As summarized by Dr. Benson Yeh in an article on “evidence based medicine,” “Appendicitis will continue to be a diagnosis that calls for a composite approach that integrates all available factors and uses clinical judgment to determine the need for further imaging.” (Annals of Emergency Medicine. 52:301-303, Sep 2008.)

For further information:

  • Missed appendicitis and medical liability. Reynolds SL. Clin Ped Emerg Med. 2003 4:231-234,
  • The risk of appendiceal rupture based on hospital admission source. Buckley RG et al. Acad Emerg Med. 1999 Jun;6(6):596-601.
  • Hospital- and patient-level characteristics and the risk of appendiceal rupture and negative appendectomy in children.  Ponsky TA et al. JAMA. 2004 Oct 27;292(16):1977-82.
  • Appendicitis. Santacroce L and Ochoa J in Sabiston Textbook of Surgery, 18th ed. 2007

{ 6 comments… read them below or add one }

Chuck January 7, 2015 at 4:15 PM

I work with attorneys only, and can assist you in finding one to review your medical records.

Chuck June 5, 2014 at 10:39 AM

I’m very sorry for the problems you have experienced. Based on your description, there are certainly questions about the approach to treatment taken by your doctor(s).

You may not be completely familiar with the system here in the US, so what you should do first is to make an appointment with an experienced attorney who specializes in medical malpractice. I may be able to refer you to someone if you tell me where you live. Usually, the first visit is free and you will be told if the attorney believes that he/she could prevail if he/she represented you. Based on that visit, the attorney (if he/she takes your case) will obtain your medical records and give them to a consultant (“expert”) to review. (This is the work I do, but I only work with attorneys, not directly with patients.) Based on the recommendations of the expert(s), the attorney will decide whether or not to file a medical malpractice lawsuit.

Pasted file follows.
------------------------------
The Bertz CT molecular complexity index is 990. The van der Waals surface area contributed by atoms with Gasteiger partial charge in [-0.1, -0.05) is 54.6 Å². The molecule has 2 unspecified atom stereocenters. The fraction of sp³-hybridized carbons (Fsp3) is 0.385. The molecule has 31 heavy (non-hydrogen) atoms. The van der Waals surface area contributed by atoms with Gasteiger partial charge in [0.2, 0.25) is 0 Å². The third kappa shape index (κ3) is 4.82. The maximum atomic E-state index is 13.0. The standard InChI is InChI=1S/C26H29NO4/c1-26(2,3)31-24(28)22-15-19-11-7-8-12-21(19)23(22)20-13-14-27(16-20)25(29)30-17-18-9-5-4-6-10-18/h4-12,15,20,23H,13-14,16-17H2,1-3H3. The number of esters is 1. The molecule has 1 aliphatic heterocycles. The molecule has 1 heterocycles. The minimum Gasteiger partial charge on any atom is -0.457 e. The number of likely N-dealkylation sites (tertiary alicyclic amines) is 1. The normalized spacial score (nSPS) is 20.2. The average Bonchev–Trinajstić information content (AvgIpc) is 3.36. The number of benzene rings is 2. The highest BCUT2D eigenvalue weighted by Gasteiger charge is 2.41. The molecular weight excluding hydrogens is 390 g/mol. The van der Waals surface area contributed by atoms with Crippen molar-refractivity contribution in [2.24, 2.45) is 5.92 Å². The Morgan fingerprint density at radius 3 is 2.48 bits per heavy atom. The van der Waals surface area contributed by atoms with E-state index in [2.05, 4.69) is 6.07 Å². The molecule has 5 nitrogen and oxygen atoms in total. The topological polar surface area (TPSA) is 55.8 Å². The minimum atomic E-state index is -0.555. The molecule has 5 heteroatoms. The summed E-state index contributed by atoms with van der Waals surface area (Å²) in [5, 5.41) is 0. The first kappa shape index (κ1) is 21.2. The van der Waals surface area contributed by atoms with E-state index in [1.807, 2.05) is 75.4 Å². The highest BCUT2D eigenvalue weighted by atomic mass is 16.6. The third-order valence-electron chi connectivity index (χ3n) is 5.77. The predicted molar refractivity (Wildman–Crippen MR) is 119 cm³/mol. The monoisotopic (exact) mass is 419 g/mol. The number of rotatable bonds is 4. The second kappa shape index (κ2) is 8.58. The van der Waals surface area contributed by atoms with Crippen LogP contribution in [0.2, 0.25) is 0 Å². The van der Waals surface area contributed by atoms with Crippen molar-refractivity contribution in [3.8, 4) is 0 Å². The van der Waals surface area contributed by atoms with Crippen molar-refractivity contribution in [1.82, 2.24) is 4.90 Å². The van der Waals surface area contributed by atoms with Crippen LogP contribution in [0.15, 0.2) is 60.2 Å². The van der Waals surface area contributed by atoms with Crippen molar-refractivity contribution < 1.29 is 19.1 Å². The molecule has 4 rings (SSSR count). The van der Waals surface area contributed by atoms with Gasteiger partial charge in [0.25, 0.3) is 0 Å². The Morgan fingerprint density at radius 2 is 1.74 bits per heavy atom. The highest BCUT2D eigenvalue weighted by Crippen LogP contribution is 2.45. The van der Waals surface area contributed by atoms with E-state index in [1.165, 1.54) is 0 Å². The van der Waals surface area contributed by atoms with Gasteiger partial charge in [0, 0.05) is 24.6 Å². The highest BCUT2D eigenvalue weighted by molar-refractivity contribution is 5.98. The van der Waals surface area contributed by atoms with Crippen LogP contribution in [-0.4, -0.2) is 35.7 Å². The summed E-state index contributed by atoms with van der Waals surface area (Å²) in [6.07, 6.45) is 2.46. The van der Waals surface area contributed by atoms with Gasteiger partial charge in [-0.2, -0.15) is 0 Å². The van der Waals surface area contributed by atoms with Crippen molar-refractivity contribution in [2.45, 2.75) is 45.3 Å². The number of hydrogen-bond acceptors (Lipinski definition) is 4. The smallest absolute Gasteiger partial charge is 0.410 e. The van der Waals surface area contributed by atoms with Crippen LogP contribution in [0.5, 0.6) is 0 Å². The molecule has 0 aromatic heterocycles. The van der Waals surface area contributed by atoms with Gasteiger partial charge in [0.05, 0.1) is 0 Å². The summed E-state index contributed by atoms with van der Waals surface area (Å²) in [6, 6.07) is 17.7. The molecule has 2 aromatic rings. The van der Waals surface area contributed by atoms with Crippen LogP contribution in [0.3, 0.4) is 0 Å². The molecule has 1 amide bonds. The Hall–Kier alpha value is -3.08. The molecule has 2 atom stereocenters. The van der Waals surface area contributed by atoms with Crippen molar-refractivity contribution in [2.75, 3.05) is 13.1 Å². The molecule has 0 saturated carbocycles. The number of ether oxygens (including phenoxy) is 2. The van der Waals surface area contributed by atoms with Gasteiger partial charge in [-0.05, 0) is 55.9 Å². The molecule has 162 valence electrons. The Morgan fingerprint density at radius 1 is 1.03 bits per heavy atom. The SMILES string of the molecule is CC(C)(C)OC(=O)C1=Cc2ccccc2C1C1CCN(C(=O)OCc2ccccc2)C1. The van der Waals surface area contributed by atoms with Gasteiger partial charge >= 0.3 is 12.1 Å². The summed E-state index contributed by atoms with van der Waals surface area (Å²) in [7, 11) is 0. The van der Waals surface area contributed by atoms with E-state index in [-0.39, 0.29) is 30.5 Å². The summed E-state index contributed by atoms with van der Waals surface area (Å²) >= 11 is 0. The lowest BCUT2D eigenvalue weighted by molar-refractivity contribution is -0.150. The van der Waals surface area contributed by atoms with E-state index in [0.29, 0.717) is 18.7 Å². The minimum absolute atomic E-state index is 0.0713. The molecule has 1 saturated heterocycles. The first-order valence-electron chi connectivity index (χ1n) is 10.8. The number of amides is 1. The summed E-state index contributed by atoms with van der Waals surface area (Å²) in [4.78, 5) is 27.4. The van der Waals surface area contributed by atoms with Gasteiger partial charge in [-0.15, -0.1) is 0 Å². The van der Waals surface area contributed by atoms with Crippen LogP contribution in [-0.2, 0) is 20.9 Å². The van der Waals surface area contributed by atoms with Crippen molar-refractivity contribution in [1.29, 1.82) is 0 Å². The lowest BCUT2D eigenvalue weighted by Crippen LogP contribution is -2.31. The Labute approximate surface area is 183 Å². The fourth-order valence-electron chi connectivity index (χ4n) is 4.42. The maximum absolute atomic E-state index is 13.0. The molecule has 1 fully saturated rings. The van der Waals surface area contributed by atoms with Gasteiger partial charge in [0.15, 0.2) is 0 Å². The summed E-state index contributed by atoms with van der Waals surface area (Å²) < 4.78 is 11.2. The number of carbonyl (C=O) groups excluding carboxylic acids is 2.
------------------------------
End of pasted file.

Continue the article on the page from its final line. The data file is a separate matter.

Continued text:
Chuck February 21, 2014 at 9:15 AM

This comment was addressed offline with Angie on January 24, 2014.

Chuck November 24, 2013 at 8:03 PM

I’m very sorry for the difficulty you have experienced. Please see the response to the comment above yours.

Chuck October 28, 2013 at 4:25 PM

Thank you for your questions, Jennifer. I am sorry for all the difficulties that your father has experienced.

I work with attorneys, both defense and plaintiff, to assist their clients with the resolution of allegations of medical malpractice. You should contact an attorney specializing in this field and discuss the matter. There is usually no charge for a brief conversation about the merits of the case. Depending on where you live, I might be able to refer you to someone who could evaluate your situation.

Chuck September 20, 2013 at 8:33 AM

Thank you for contacting me about the problems you had with your surgeries. I am sorry for all the difficulty that you have been through. I provide medical advice in such situations to attorneys only. I cannot and do not offer legal advice. If you have not yet spoken to an attorney who specializes in medical malpractice, please do so. Your local bar association or a general attorney can give you a referral. This type of case is best handled by a legal specialist. Should you find an attorney willing to consider your case, I would be happy to assist that attorney in a review of your records.
Charles A. Pilcher MD FACEP